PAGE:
Inspired by the beauty in old weathered trucks and buildings, artist Gale Suver uses a palette knife to create texture and movement in her paintings. View more of her work on her website.
It was exciting to me when I realized in the second grade, at just 8 years old, that I had an ability to draw! My teacher recognized that I had some talent as I helped draw a Christmas mural in our classroom. I remember that I would lose myself in drawing while sitting in classes that did not hold my interest. I did the same while at home when I didn’t want to do my homework.
During high school, I took any art class that was available. Unfortunately, I didn’t always find them satisfying. I remember my art being a source of frustration because I wasn’t mature enough to understand it or serious enough about working hard to improve my talent.
Five months after I graduated from high school, I was married. Within two years, we had started our family. While raising our four daughters, I dabbled in crafty type creations. I wanted to improve and further develop the creative ability I was so fortunate to have. but because my time was limited, I kept continually putting my art on the back burner. As our children got older and I was able to retire from working as a medical assistant, I decided it was my time to get serious and explore the desire to paint that had always resided within me.
In the past, my art was pretty much limited to charcoal, pastels and graphite drawings. I had always admired and been drawn to painting compositions with loose brush strokes, moved by the way the right colors together would contrast with each other to create movement.
I decided to start out with some online classes. This whetted my appetite for more, so I moved on to in-class instruction. To this day, I continue to participate in workshops and plein air outings. I learn much from the talented artists I associate with.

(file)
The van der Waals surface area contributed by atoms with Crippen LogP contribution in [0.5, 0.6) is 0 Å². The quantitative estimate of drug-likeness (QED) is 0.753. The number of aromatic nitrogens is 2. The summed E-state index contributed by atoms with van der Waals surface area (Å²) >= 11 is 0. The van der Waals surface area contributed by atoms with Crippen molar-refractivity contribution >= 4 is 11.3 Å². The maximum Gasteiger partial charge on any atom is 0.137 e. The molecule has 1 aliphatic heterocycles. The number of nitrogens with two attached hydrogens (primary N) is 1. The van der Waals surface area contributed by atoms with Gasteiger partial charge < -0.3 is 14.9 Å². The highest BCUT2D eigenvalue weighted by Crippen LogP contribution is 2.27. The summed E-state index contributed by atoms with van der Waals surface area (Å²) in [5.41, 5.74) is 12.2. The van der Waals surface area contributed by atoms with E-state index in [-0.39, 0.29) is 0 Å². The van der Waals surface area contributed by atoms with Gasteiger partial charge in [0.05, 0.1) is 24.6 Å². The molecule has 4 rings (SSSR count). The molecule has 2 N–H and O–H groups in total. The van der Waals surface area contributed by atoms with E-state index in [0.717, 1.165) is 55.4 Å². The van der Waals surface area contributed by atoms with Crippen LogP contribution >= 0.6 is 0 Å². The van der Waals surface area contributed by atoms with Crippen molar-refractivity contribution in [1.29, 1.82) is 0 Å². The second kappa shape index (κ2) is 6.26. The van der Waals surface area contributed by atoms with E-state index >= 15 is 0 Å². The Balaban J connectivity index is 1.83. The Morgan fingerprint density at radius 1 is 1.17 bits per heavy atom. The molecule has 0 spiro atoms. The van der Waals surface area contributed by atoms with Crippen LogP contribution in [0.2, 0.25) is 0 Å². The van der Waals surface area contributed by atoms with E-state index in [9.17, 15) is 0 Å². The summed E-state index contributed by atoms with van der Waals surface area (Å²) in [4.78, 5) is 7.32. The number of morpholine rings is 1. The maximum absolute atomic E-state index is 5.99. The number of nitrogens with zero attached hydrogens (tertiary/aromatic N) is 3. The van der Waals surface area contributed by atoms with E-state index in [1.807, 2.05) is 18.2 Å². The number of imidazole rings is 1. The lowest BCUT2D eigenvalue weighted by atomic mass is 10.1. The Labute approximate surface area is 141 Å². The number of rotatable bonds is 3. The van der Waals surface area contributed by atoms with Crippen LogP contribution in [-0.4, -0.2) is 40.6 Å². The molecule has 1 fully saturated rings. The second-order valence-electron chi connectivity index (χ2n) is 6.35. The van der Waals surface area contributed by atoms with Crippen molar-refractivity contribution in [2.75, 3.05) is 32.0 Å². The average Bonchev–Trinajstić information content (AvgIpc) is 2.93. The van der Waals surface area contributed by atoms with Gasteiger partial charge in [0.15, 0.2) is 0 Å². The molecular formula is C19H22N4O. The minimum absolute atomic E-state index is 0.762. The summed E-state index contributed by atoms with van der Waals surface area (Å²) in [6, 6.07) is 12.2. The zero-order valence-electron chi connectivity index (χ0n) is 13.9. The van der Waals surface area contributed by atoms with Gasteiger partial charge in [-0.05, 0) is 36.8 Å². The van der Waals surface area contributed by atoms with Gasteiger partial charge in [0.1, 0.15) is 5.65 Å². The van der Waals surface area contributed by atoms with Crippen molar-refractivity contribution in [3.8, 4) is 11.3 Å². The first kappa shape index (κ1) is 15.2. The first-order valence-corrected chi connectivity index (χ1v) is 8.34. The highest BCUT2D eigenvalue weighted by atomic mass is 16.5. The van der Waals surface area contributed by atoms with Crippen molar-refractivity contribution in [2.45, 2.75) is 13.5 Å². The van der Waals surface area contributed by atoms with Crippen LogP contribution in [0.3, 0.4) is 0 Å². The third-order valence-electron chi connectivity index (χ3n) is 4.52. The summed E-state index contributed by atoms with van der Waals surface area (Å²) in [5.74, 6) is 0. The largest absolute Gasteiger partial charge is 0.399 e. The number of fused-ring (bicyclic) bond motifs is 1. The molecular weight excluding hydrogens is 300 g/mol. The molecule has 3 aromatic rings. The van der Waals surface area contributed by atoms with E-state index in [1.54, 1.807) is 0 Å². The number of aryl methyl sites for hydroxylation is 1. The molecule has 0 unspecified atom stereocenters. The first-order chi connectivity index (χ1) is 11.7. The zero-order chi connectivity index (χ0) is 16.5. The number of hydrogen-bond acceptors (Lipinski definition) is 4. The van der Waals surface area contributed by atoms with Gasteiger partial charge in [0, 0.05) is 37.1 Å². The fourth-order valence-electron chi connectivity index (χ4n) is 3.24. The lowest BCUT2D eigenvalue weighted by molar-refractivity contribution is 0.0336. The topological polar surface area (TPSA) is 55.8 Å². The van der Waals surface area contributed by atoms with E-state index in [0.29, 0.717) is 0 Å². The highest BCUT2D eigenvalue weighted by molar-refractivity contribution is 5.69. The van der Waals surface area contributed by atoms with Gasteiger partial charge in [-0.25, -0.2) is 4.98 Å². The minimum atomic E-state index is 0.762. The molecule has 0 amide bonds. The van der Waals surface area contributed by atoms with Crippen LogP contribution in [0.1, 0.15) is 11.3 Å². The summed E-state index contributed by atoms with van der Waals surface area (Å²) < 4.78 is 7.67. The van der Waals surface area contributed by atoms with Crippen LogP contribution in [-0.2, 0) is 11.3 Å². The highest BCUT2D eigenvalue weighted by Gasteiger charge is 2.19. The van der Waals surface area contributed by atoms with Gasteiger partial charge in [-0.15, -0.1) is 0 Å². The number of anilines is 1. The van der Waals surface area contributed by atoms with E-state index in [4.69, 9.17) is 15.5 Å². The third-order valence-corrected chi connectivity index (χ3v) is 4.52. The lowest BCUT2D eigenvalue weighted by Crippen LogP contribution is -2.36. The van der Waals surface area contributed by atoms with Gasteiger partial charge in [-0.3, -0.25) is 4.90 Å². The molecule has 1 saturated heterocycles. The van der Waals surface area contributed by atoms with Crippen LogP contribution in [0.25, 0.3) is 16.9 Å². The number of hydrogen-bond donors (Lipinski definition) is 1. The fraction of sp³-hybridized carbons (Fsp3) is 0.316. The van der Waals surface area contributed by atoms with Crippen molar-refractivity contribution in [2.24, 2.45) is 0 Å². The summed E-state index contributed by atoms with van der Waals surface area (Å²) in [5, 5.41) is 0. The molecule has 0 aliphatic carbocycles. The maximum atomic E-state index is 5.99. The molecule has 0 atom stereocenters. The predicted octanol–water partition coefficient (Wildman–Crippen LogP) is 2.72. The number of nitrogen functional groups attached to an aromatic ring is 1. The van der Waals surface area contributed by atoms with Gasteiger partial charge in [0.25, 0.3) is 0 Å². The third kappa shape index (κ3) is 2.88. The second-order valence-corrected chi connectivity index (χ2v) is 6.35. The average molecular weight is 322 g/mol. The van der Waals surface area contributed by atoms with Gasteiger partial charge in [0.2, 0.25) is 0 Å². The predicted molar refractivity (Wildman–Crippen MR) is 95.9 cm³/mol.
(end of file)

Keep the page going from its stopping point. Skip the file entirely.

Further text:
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After a couple years of years of painting with brushes, I discovered the palette knife. I absolutely love the versatility of this tool! I became extremely interested in painting old vehicles, weathered barns, forgotten equipment and unique architectural compositions. What I found was that the palette knife allows the freedom to create the stokes, texture and markings I desired for my paintings. And it gives them a realistic feel and a looseness that I had been trying to accomplish in my style.
While I still use a brush to do the underpainting of my paintings, the palette knife has been my sole tool for the past seven years. Painting has become my passion! It takes my mind off of everything else and has the ability to transport me anywhere I want to be. This was extremely therapeutic during the pandemic.
I find great satisfaction as I complete a composition, so much so that I cannot wait to begin a new one.
My current inspiration has been to create on canvas whatever I see that gives me that immediate feeling of “it”. That “it” is almost always old—the more rusted or distressed, the better. “It” could be an abandoned vehicle, or a barn that has seen better days in the middle of a grassy field. Or the old impressive architecture of a shuttered feed mill.
I realize not everyone initially sees the beauty in the things that I do. That is where the challenge comes into play for me. My goal is to create a composition that enables the viewer to see that rusty truck, that battered barn or that feed mill of the past, in a whole new way.
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